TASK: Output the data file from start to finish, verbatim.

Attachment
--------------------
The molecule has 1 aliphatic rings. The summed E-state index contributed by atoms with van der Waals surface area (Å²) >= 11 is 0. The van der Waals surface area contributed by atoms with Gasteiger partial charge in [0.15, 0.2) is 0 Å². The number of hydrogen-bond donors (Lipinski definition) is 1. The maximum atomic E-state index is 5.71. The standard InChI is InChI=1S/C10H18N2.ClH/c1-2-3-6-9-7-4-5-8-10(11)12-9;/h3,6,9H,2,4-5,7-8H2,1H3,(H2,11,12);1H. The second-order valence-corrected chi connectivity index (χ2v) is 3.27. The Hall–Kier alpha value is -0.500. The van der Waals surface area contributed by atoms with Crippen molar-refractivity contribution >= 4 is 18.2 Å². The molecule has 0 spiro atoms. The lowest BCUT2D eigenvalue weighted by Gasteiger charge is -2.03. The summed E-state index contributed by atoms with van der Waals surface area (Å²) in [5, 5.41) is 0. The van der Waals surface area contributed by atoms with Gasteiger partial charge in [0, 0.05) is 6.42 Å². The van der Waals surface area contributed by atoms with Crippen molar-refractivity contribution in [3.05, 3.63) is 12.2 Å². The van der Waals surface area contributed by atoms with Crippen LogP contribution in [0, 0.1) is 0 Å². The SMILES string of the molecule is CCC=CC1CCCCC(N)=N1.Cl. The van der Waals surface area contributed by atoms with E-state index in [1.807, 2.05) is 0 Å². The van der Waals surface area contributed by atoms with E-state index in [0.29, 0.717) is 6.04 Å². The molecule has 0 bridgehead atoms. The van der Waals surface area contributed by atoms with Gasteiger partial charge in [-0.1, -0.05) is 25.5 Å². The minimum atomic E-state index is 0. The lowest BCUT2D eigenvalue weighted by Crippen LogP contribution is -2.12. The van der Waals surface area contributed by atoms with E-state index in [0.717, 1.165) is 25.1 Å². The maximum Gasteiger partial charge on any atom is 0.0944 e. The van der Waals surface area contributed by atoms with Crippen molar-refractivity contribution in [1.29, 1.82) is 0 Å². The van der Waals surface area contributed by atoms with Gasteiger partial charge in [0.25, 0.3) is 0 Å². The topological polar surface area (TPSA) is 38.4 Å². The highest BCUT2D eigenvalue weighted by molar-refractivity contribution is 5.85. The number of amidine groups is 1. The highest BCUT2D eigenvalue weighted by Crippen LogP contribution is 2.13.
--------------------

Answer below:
The molecule has 1 aliphatic rings. The summed E-state index contributed by atoms with van der Waals surface area (Å²) >= 11 is 0. The van der Waals surface area contributed by atoms with Gasteiger partial charge in [0.15, 0.2) is 0 Å². The number of hydrogen-bond donors (Lipinski definition) is 1. The maximum atomic E-state index is 5.71. The standard InChI is InChI=1S/C10H18N2.ClH/c1-2-3-6-9-7-4-5-8-10(11)12-9;/h3,6,9H,2,4-5,7-8H2,1H3,(H2,11,12);1H. The second-order valence-corrected chi connectivity index (χ2v) is 3.27. The Hall–Kier alpha value is -0.500. The van der Waals surface area contributed by atoms with Crippen molar-refractivity contribution >= 4 is 18.2 Å². The molecule has 0 spiro atoms. The lowest BCUT2D eigenvalue weighted by Gasteiger charge is -2.03. The summed E-state index contributed by atoms with van der Waals surface area (Å²) in [5, 5.41) is 0. The van der Waals surface area contributed by atoms with Gasteiger partial charge in [0, 0.05) is 6.42 Å². The van der Waals surface area contributed by atoms with Crippen molar-refractivity contribution in [3.05, 3.63) is 12.2 Å². The van der Waals surface area contributed by atoms with Crippen LogP contribution in [0, 0.1) is 0 Å². The SMILES string of the molecule is CCC=CC1CCCCC(N)=N1.Cl. The van der Waals surface area contributed by atoms with E-state index in [1.807, 2.05) is 0 Å². The van der Waals surface area contributed by atoms with E-state index in [0.29, 0.717) is 6.04 Å². The molecule has 0 bridgehead atoms. The van der Waals surface area contributed by atoms with Gasteiger partial charge in [-0.1, -0.05) is 25.5 Å². The minimum atomic E-state index is 0. The lowest BCUT2D eigenvalue weighted by Crippen LogP contribution is -2.12. The van der Waals surface area contributed by atoms with E-state index in [0.717, 1.165) is 25.1 Å². The maximum Gasteiger partial charge on any atom is 0.0944 e. The van der Waals surface area contributed by atoms with Crippen molar-refractivity contribution in [1.29, 1.82) is 0 Å². The van der Waals surface area contributed by atoms with Gasteiger partial charge in [0.25, 0.3) is 0 Å². The topological polar surface area (TPSA) is 38.4 Å². The highest BCUT2D eigenvalue weighted by molar-refractivity contribution is 5.85. The number of amidine groups is 1. The highest BCUT2D eigenvalue weighted by Crippen LogP contribution is 2.13.